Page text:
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Space Travel May Cause Genetic Changes, Study Says

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Space Travel May Cause Genetic Changes, Study Says
Issue Time:2017-02-01

                       

Space travel may cause changes in gene expression and other biological markers in astronauts, a NASA study of twins has found.

Scientists studied the genetic differences between astronaut Scott Kelly, who spent nearly a year in space, and his identical twin Mark.

Measurements taken before, during and after Scott Kelly's mission show changes in gene expression, DNA methylation and other biological markers that are likely to be attributable to his time in orbit.

From the lengths of the twins' chromosomes to the microbiomes in their guts, "almost everyone is reporting that we see differences," said Christopher Mason, a geneticist at Weill Cornell Medicine in New York City.

The challenge now is to untangle how many of the observed changes are specific to the physical demands of spaceflight - and how many might be simply due to natural variations.

Since the Kelly twins are just two people, the results may not be generalisable to others, researchers said.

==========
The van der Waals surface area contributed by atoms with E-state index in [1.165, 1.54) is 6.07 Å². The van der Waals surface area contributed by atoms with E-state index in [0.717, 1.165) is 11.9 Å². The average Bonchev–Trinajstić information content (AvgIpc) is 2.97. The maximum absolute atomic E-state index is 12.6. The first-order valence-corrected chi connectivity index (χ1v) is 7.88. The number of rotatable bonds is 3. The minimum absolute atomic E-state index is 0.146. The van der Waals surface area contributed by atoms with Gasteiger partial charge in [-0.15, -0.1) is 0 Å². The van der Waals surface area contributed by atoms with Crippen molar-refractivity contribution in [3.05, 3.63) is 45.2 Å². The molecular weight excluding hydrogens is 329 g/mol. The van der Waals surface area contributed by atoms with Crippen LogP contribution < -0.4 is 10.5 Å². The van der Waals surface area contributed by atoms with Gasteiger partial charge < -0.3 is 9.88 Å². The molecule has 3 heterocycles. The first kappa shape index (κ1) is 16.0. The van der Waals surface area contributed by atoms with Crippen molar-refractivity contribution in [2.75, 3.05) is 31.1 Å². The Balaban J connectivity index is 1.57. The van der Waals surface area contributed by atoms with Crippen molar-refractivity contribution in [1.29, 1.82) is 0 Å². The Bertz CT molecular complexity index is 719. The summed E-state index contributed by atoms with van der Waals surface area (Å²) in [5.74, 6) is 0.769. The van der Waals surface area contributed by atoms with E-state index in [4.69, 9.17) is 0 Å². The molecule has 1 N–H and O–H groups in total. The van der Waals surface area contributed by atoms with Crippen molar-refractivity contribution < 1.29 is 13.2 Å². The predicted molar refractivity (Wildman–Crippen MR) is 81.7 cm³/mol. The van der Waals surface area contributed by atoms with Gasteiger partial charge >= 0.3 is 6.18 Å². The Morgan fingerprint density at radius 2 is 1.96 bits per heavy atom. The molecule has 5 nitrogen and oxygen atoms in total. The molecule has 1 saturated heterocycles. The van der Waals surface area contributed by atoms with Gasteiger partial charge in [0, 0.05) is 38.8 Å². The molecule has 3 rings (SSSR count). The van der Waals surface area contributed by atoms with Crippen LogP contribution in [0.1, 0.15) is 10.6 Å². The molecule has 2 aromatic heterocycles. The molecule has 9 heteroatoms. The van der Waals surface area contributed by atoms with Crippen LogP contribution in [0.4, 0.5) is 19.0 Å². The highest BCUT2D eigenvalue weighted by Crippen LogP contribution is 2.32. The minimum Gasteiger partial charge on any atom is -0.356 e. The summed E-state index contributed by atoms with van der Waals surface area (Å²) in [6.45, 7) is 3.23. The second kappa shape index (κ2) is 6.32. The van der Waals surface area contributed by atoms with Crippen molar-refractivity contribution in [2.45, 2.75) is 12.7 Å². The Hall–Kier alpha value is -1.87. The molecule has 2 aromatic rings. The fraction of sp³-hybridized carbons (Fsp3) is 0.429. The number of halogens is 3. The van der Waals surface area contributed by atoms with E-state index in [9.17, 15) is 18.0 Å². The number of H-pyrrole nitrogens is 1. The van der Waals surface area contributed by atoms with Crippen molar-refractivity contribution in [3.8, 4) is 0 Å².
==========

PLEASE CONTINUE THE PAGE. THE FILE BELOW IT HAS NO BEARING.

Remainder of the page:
Still, the work is some of the most detailed molecular profiling ever done, involving some of the most physically demanding environments.

Scott Kelly spent 340 days in space in 2015 16, giving him a lifetime total of 520 days.

Mark Kelly, also an astronaut, had previously flown in space for a total of 54 days over four space-shuttle missions between 2001 and 2011.

Since the two men have almost identical genomes and similar life experiences, NASA arranged to have blood and other biological samples taken from them to try and observe biological changes brought about by long-duration spaceflight.

Studies of the twins' telomeres, the caps on the ends of their chromosomes, showed that during spaceflight Scott's telomeres grew to be longer than his brother's.

"That is exactly the opposite of what we thought," said Susan Bailey, a radiation biologist at Colorado State University in Fort Collins.

A second lab has studied the same samples and confirmed this puzzling increase in telomere length, she said.

Once Scott returned to the ground, the length of his telomeres returned to his pre-flight levels relatively quickly.

The scientists are working to figure out what this means, and are running a separate study of telomere length in ten unrelated astronauts that, when completed in 2018, may shed more light on how spaceflight affects telomeres.

DNA methylation - the reversible addition of a chemical marker to DNA that can affect gene expression - decreased in Scott during flight and increased in Mark over the same period, Feinberg said.

Levels for both men returned close to preflight levels after Scott came back to Earth. What this means is not yet clear, Feinberg said.


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